Do you wonder what using pure linen napkins on a daily basis would be like? Our family has been test-driving linen 3x per day for many years, and as you might imagine, we have some insights! Read on and add your questions in the comments.
How should I wash my linen collection?
The first time you wash your new linens, you’ll witness a remarkable transformation. The fibers will open up and the napkin or tea towel will become very absorbent, perfect for drying glasses in the kitchen. Your pure linen item will further soften with every wash, adding to its beauty and character.
We recommend a cold wash with gentle detergent, followed by either air dry or a gentle tumble dry. If you plan on ironing, it works great to pull the linens out while barely damp and give them a pass with a hot iron on the unprinted side.
Do I have to iron everything, all the time?
The thing everyone wants to know! Here’s the great news—no, ironing is totally up to you and we consider it very optional. And, if you practice the warm smoothing method (read on), you can avoid ironing almost completely. Of course, if you love ironing (we see you!), you do you.
So, the warm smoothing method? Here’s what we do in our house, 95% of the time. We wash as noted above, and pop the linen load in the dryer. It’s best to run full loads in the washer and dryer—so as to use less resources, and because full loads tend to create fewer creases and deep wrinkles.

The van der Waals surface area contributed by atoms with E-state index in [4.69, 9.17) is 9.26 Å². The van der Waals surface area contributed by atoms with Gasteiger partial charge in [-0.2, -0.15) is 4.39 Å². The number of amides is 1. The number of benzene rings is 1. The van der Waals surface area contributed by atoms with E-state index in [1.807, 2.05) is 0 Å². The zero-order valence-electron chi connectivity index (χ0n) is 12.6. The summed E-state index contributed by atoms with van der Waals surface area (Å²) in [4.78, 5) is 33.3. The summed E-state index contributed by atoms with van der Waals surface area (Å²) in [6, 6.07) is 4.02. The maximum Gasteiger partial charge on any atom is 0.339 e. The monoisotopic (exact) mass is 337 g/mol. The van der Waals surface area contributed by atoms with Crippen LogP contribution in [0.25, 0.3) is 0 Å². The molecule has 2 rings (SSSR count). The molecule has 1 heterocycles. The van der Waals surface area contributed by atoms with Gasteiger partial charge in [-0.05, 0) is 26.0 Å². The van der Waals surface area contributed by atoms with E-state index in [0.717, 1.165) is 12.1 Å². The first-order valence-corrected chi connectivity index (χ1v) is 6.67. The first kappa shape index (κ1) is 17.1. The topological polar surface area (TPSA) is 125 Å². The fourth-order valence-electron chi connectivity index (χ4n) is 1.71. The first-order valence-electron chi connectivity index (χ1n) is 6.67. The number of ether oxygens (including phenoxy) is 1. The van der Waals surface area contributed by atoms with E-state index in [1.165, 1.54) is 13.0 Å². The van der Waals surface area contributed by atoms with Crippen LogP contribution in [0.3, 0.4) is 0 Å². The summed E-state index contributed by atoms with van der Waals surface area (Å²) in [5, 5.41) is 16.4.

When the dryer cycle is over and the linens are still warm, pull them out and smooth them flat with your hands on a table or in a stack. This prevents wrinkles and creases from setting. Once your linens are cool, fold and store for use. We like to keep a big basket of napkins and placemats on a sideboard in the dining room.
What are the benefits of using linen?
Linen has a reputation for wrinkles—which we feel are totally manageable, see above—and also a reputation for beauty and usefulness! The flax fibers from which linen is made are incredibly strong and durable. In our family’s napkin basket, there are cotton napkins mixed in with our own linens, and we certainly put both through the paces (yes, our kids absolutely use cloth napkins every day!). In our experience, the cotton napkins develop holes and rips after a few years of use, while all the linen napkins remain very soft and lived-in, and totally intact.
Unlike cotton, linen won’t yellow and discolor with age. Linen stays true to color, softens and becomes more beautiful with every appearance at your table. We hope you enjoy—and how do you incorporate linen into your daily life?